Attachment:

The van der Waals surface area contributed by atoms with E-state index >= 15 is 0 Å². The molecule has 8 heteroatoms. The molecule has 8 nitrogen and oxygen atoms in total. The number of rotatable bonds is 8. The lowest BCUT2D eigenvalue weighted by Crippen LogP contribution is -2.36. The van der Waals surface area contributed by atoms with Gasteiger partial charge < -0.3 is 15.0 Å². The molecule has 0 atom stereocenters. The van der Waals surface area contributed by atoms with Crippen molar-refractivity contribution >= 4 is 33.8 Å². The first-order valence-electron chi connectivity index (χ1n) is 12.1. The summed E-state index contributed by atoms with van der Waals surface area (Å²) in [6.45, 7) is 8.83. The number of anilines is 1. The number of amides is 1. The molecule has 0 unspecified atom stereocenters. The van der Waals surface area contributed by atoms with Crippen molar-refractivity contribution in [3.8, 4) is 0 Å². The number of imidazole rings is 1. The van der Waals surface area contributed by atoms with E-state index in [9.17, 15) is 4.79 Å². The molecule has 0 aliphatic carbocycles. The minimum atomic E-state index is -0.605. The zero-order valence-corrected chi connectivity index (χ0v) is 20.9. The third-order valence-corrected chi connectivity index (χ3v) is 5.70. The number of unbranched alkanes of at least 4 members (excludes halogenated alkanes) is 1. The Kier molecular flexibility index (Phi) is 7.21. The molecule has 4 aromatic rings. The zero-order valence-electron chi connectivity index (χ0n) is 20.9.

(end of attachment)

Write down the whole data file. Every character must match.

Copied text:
The van der Waals surface area contributed by atoms with E-state index >= 15 is 0 Å². The molecule has 8 heteroatoms. The molecule has 8 nitrogen and oxygen atoms in total. The number of rotatable bonds is 8. The lowest BCUT2D eigenvalue weighted by Crippen LogP contribution is -2.36. The van der Waals surface area contributed by atoms with Gasteiger partial charge < -0.3 is 15.0 Å². The molecule has 0 atom stereocenters. The van der Waals surface area contributed by atoms with Crippen molar-refractivity contribution >= 4 is 33.8 Å². The first-order valence-electron chi connectivity index (χ1n) is 12.1. The summed E-state index contributed by atoms with van der Waals surface area (Å²) in [6.45, 7) is 8.83. The number of anilines is 1. The number of amides is 1. The molecule has 0 unspecified atom stereocenters. The van der Waals surface area contributed by atoms with Crippen molar-refractivity contribution in [3.8, 4) is 0 Å². The number of imidazole rings is 1. The van der Waals surface area contributed by atoms with E-state index in [9.17, 15) is 4.79 Å². The molecule has 0 aliphatic carbocycles. The minimum atomic E-state index is -0.605. The zero-order valence-corrected chi connectivity index (χ0v) is 20.9. The third-order valence-corrected chi connectivity index (χ3v) is 5.70. The number of unbranched alkanes of at least 4 members (excludes halogenated alkanes) is 1. The Kier molecular flexibility index (Phi) is 7.21. The molecule has 4 aromatic rings. The zero-order valence-electron chi connectivity index (χ0n) is 20.9.